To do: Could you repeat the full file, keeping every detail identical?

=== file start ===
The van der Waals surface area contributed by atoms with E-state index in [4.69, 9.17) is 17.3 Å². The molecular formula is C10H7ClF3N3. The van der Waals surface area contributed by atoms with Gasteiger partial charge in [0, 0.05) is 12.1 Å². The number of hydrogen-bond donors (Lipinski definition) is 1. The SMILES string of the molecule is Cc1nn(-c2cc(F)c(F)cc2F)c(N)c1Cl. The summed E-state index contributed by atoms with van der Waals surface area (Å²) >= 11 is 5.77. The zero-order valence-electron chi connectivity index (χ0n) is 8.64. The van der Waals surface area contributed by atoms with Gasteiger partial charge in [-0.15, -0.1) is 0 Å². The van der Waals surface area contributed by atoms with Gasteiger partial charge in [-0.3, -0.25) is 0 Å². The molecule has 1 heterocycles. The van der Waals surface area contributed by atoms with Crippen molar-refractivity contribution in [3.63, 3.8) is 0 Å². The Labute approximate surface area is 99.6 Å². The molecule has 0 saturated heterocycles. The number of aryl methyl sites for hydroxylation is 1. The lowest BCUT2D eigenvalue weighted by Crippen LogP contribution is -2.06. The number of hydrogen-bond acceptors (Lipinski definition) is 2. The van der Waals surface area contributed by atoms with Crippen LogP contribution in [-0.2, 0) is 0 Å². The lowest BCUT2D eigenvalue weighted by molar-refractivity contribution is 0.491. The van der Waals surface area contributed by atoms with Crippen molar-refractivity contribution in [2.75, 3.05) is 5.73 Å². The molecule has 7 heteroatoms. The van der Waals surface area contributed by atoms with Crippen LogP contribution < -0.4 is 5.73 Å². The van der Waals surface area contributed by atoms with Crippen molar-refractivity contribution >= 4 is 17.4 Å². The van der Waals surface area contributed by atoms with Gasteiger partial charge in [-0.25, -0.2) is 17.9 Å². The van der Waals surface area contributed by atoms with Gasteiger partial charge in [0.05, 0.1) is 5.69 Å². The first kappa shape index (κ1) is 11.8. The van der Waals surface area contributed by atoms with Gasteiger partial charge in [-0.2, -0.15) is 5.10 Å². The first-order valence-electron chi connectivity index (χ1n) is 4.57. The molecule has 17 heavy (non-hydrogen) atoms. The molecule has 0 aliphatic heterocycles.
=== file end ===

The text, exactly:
The van der Waals surface area contributed by atoms with E-state index in [4.69, 9.17) is 17.3 Å². The molecular formula is C10H7ClF3N3. The van der Waals surface area contributed by atoms with Gasteiger partial charge in [0, 0.05) is 12.1 Å². The number of hydrogen-bond donors (Lipinski definition) is 1. The SMILES string of the molecule is Cc1nn(-c2cc(F)c(F)cc2F)c(N)c1Cl. The summed E-state index contributed by atoms with van der Waals surface area (Å²) >= 11 is 5.77. The zero-order valence-electron chi connectivity index (χ0n) is 8.64. The van der Waals surface area contributed by atoms with Gasteiger partial charge in [-0.15, -0.1) is 0 Å². The van der Waals surface area contributed by atoms with Gasteiger partial charge in [-0.3, -0.25) is 0 Å². The molecule has 1 heterocycles. The van der Waals surface area contributed by atoms with Crippen molar-refractivity contribution in [3.63, 3.8) is 0 Å². The Labute approximate surface area is 99.6 Å². The molecule has 0 saturated heterocycles. The number of aryl methyl sites for hydroxylation is 1. The lowest BCUT2D eigenvalue weighted by Crippen LogP contribution is -2.06. The number of hydrogen-bond acceptors (Lipinski definition) is 2. The van der Waals surface area contributed by atoms with Crippen LogP contribution in [-0.2, 0) is 0 Å². The lowest BCUT2D eigenvalue weighted by molar-refractivity contribution is 0.491. The van der Waals surface area contributed by atoms with Crippen molar-refractivity contribution in [2.75, 3.05) is 5.73 Å². The molecule has 7 heteroatoms. The van der Waals surface area contributed by atoms with Crippen LogP contribution < -0.4 is 5.73 Å². The van der Waals surface area contributed by atoms with Crippen molar-refractivity contribution >= 4 is 17.4 Å². The van der Waals surface area contributed by atoms with Gasteiger partial charge in [-0.25, -0.2) is 17.9 Å². The van der Waals surface area contributed by atoms with Gasteiger partial charge in [0.05, 0.1) is 5.69 Å². The first kappa shape index (κ1) is 11.8. The van der Waals surface area contributed by atoms with Gasteiger partial charge in [-0.2, -0.15) is 5.10 Å². The first-order valence-electron chi connectivity index (χ1n) is 4.57. The molecule has 17 heavy (non-hydrogen) atoms. The molecule has 0 aliphatic heterocycles.